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TV Review: The Americans 4.4 “Chloramphenicol”
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The Americans 4.4 Review

The Americans
Season 4, Episode 4 – “Chloramphenicol”
Directed by Stefan Schwartz
Written by Tracey Scott Wilson
Starring: Keri Russell, Matthew Rhys, Lev Gorn, Annet Mahendru, Susan Misner, Costa Ronin, Keidrich Sellati, Holly Taylor, Richard Thomas, Dylan Baker, Alison Wright, Noah Emmerich, and Frank Langella
Air date: Wednesday, April 6, 2016, 10pm

The Americans hasn’t been hiding the fact that a major character on the show was bound for a meeting with their makers and that it was just simply a matter of time. Those events came to pass last week’s fantastic episode and we’ve got your spoiler-filled review of “Chloramphenicol” here below.

Poor, poor Nina (Annet Mahendru).

While those adjectives are typically associated with another one of the show’s female protagonists, Nina Sergeevna Krilova has found herself in a compromised position from the beginning of the series, but as the show progress, her complex duality only got richer and more rewarding. She (like so many of our leads) was full of duality: a double agent who doubled down on that job description, a woman of two worlds, and a woman of two men. Nina’s arc in these early installments had provided us just enough hope that she’d made it out of her situation alive, or at least see her execution delayed.

Much of “Chloramphenicol” is structured so that it spares candidates from the chopping block: Philip (Matthew Rhys), Elizabeth (Keri Russell), William (Dylan Baker), Pastor Tim (Kelly AuCoin), and Martha (Alison Wright) are all put in various harrowing situations only to be spared at the last minute (and in the case of Philip and Elizabeth, get to go bowling like a normal American family). With Nina, it’s the opposite – we’re treated to scene of her escape and given the fates of the other characters, it almost seems real – until it’s not – making this inversion all that more effective when it comes to the actual, brutal death. It’s a legitimately shocking death, but one that the series absolutely and completely earned.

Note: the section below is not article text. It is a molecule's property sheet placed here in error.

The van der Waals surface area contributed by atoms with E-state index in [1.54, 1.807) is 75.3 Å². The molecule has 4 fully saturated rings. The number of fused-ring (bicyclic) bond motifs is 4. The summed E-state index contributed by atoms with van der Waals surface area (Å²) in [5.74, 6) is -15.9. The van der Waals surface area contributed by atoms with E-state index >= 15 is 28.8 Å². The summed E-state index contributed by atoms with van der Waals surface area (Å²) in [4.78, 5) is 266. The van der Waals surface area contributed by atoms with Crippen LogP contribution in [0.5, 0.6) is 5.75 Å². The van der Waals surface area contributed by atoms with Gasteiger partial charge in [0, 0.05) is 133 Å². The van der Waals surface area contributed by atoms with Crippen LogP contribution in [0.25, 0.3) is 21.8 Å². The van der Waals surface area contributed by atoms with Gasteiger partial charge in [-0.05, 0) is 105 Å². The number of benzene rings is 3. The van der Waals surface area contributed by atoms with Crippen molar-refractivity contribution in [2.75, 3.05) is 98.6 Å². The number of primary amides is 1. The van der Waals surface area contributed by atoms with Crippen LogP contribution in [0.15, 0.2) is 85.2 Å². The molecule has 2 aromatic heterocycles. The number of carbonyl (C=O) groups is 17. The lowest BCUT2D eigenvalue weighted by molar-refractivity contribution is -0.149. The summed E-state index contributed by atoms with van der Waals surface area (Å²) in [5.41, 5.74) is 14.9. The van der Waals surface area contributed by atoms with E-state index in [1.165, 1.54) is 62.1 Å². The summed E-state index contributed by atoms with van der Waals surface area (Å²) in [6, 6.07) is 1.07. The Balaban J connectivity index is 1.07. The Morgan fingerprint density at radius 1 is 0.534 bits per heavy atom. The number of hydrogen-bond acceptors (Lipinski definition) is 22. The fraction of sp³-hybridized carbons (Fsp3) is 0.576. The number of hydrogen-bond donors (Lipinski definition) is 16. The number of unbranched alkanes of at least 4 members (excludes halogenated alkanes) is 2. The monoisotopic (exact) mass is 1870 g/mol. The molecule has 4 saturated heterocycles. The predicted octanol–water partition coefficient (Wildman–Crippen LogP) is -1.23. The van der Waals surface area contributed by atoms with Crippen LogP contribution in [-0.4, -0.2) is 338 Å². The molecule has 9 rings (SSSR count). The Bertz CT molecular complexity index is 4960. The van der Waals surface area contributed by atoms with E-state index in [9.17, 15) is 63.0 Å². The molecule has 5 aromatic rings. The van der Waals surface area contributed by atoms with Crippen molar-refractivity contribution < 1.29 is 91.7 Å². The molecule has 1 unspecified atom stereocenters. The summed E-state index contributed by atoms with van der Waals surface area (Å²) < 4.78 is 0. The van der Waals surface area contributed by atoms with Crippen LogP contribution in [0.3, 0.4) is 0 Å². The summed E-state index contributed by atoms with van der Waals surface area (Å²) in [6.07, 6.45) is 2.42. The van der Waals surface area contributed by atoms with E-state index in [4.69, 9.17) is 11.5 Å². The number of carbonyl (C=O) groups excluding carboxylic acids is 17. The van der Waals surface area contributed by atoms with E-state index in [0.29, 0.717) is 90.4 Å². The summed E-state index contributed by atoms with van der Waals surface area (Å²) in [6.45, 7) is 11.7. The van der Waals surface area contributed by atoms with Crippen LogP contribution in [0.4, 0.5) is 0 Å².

Nina’s death comes as the crescendo to an already tense episode, as we see Elizabeth and Philip struggle with the fact they might die – leading to some wonderful conversations between the two. The richness of their relationship has always been a series strong point, but examining that through the lens of impending death gives a brand new context to how much they need one another – a point William is quick to address. Our characters have a level of self-awareness and honesty in “Chloramphenicol” that we’ve not typically seen. Martha knows what her relationship is and is okay with that. Philip knows what Elizabeth means to him. William wishes for more. Gabriel is frank about what the center wants from the Jennings. Stan (Noah Emmerich) fondly remembers the good times with Sandra (Susan Miner). As all of our characters knowingly and unknowingly stare death in its face, they’re able to be honest with themselves.

The same can’t be said for Nina, whose country takes her life after she’s given them so much. She’s exterminated like a virus, wiped clean from existence with an antibiotic chloramphenicol … in the form of a bullet to the head.

Quick Thoughts:

– Sometimes I wish I was a bit less of an avid consumer of pop culture: I’d seen from television critics that episode four ended in a major way. Combined with the overflow of post-mortem (no pun intended) pieces after the episode aired (and a working knowledge that showrunners typically only give mid-season interviews if something major has occurred), I’d put together the pieces that something major was going to happen. However, no amount of prior knowledge could have prepared me with just how quickly the deed was done, as I mentioned above.

– I like that the fact that Elizabeth’s younger self basically tells her older self that she’s not going to die.

– The plots this week felt more thematically connected than normal, adding a richness to the proceedings that already felt exceedingly extravagant.

– Gabriel is quick to remind us that the Jennings are “living in a burning house,” something that Philip (and by proxy the audience) is very much aware of – just because Nina died doesn’t mean that the rest of our characters are out of the woods. In fact, that’s far from the truth.

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